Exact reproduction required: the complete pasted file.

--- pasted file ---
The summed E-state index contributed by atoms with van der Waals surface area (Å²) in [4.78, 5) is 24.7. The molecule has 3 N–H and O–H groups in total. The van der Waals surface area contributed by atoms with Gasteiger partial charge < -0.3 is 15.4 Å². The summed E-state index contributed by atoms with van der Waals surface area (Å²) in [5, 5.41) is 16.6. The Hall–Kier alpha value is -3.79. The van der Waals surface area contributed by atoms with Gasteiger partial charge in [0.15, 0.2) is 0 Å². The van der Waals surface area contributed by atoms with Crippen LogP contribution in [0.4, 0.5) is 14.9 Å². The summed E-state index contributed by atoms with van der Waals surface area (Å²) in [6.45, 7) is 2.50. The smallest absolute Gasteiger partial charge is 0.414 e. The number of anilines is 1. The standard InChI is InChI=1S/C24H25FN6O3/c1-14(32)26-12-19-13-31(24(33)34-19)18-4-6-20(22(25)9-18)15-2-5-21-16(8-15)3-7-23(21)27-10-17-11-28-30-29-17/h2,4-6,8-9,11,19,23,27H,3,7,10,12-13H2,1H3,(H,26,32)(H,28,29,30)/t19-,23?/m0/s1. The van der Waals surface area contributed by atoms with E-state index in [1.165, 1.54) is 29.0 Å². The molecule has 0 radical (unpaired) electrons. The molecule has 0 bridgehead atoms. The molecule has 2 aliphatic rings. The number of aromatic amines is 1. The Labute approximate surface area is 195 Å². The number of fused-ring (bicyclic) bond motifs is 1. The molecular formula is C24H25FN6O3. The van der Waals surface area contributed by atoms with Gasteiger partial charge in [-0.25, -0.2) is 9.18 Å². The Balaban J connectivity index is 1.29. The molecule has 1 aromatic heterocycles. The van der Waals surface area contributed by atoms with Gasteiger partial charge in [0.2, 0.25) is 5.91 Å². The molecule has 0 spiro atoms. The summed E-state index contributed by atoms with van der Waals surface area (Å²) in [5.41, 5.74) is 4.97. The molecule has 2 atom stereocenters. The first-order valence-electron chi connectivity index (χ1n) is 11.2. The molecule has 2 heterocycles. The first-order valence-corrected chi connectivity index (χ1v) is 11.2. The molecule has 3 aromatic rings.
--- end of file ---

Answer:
The summed E-state index contributed by atoms with van der Waals surface area (Å²) in [4.78, 5) is 24.7. The molecule has 3 N–H and O–H groups in total. The van der Waals surface area contributed by atoms with Gasteiger partial charge < -0.3 is 15.4 Å². The summed E-state index contributed by atoms with van der Waals surface area (Å²) in [5, 5.41) is 16.6. The Hall–Kier alpha value is -3.79. The van der Waals surface area contributed by atoms with Gasteiger partial charge in [0.15, 0.2) is 0 Å². The van der Waals surface area contributed by atoms with Crippen LogP contribution in [0.4, 0.5) is 14.9 Å². The summed E-state index contributed by atoms with van der Waals surface area (Å²) in [6.45, 7) is 2.50. The smallest absolute Gasteiger partial charge is 0.414 e. The number of anilines is 1. The standard InChI is InChI=1S/C24H25FN6O3/c1-14(32)26-12-19-13-31(24(33)34-19)18-4-6-20(22(25)9-18)15-2-5-21-16(8-15)3-7-23(21)27-10-17-11-28-30-29-17/h2,4-6,8-9,11,19,23,27H,3,7,10,12-13H2,1H3,(H,26,32)(H,28,29,30)/t19-,23?/m0/s1. The van der Waals surface area contributed by atoms with E-state index in [1.165, 1.54) is 29.0 Å². The molecule has 0 radical (unpaired) electrons. The molecule has 0 bridgehead atoms. The molecule has 2 aliphatic rings. The number of aromatic amines is 1. The Labute approximate surface area is 195 Å². The number of fused-ring (bicyclic) bond motifs is 1. The molecular formula is C24H25FN6O3. The van der Waals surface area contributed by atoms with Gasteiger partial charge in [-0.25, -0.2) is 9.18 Å². The Balaban J connectivity index is 1.29. The molecule has 1 aromatic heterocycles. The van der Waals surface area contributed by atoms with Gasteiger partial charge in [0.2, 0.25) is 5.91 Å². The molecule has 0 spiro atoms. The summed E-state index contributed by atoms with van der Waals surface area (Å²) in [5.41, 5.74) is 4.97. The molecule has 2 atom stereocenters. The first-order valence-electron chi connectivity index (χ1n) is 11.2. The molecule has 2 heterocycles. The first-order valence-corrected chi connectivity index (χ1v) is 11.2. The molecule has 3 aromatic rings.